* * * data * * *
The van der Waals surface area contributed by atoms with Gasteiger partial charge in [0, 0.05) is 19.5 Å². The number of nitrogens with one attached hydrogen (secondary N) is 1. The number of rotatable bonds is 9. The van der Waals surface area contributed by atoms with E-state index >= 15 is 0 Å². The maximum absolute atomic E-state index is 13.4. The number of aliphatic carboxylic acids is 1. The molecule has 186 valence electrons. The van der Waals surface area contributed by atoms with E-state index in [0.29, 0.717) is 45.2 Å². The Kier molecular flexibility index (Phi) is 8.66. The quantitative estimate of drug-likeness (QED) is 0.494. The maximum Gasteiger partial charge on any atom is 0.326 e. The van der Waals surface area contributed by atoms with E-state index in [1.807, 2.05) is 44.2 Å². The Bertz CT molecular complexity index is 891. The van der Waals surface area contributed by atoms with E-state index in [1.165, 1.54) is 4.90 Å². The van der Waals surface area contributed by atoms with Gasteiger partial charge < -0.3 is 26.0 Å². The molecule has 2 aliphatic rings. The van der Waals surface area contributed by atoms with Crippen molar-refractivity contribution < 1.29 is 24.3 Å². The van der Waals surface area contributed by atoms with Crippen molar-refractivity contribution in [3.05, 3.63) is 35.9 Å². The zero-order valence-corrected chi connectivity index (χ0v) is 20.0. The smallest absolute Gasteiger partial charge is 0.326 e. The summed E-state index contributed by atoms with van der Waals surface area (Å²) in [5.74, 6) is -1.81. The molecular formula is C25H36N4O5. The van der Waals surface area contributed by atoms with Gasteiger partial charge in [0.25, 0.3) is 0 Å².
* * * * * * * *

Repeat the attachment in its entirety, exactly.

The van der Waals surface area contributed by atoms with Gasteiger partial charge in [0, 0.05) is 19.5 Å². The number of nitrogens with one attached hydrogen (secondary N) is 1. The number of rotatable bonds is 9. The van der Waals surface area contributed by atoms with E-state index >= 15 is 0 Å². The maximum absolute atomic E-state index is 13.4. The number of aliphatic carboxylic acids is 1. The molecule has 186 valence electrons. The van der Waals surface area contributed by atoms with E-state index in [0.29, 0.717) is 45.2 Å². The Kier molecular flexibility index (Phi) is 8.66. The quantitative estimate of drug-likeness (QED) is 0.494. The maximum Gasteiger partial charge on any atom is 0.326 e. The van der Waals surface area contributed by atoms with E-state index in [1.807, 2.05) is 44.2 Å². The Bertz CT molecular complexity index is 891. The van der Waals surface area contributed by atoms with E-state index in [1.165, 1.54) is 4.90 Å². The van der Waals surface area contributed by atoms with Gasteiger partial charge < -0.3 is 26.0 Å². The molecule has 2 aliphatic rings. The van der Waals surface area contributed by atoms with Crippen molar-refractivity contribution < 1.29 is 24.3 Å². The van der Waals surface area contributed by atoms with Crippen molar-refractivity contribution in [3.05, 3.63) is 35.9 Å². The zero-order valence-corrected chi connectivity index (χ0v) is 20.0. The smallest absolute Gasteiger partial charge is 0.326 e. The summed E-state index contributed by atoms with van der Waals surface area (Å²) in [5.74, 6) is -1.81. The molecular formula is C25H36N4O5. The van der Waals surface area contributed by atoms with Gasteiger partial charge in [0.25, 0.3) is 0 Å².